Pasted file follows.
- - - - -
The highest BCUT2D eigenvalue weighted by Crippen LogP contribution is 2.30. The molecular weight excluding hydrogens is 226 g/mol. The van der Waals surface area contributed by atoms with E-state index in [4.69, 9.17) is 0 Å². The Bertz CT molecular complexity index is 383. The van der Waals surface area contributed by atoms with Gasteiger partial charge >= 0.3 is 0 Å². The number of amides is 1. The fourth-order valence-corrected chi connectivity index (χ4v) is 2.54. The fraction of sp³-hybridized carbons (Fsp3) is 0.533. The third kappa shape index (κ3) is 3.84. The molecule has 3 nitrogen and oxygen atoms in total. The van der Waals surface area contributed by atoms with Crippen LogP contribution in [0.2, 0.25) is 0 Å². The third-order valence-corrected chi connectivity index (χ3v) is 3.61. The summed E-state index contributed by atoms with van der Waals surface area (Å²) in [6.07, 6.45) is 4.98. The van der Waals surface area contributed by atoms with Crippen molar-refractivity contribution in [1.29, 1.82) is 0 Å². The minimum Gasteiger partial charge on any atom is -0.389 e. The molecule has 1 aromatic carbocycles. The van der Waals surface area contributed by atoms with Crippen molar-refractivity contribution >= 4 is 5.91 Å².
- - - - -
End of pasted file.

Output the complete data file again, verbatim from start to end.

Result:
The highest BCUT2D eigenvalue weighted by Crippen LogP contribution is 2.30. The molecular weight excluding hydrogens is 226 g/mol. The van der Waals surface area contributed by atoms with E-state index in [4.69, 9.17) is 0 Å². The Bertz CT molecular complexity index is 383. The van der Waals surface area contributed by atoms with Gasteiger partial charge >= 0.3 is 0 Å². The number of amides is 1. The fourth-order valence-corrected chi connectivity index (χ4v) is 2.54. The fraction of sp³-hybridized carbons (Fsp3) is 0.533. The third kappa shape index (κ3) is 3.84. The molecule has 3 nitrogen and oxygen atoms in total. The van der Waals surface area contributed by atoms with Crippen LogP contribution in [0.2, 0.25) is 0 Å². The third-order valence-corrected chi connectivity index (χ3v) is 3.61. The summed E-state index contributed by atoms with van der Waals surface area (Å²) in [6.07, 6.45) is 4.98. The van der Waals surface area contributed by atoms with Crippen molar-refractivity contribution in [1.29, 1.82) is 0 Å². The minimum Gasteiger partial charge on any atom is -0.389 e. The molecule has 1 aromatic carbocycles. The van der Waals surface area contributed by atoms with Crippen molar-refractivity contribution >= 4 is 5.91 Å².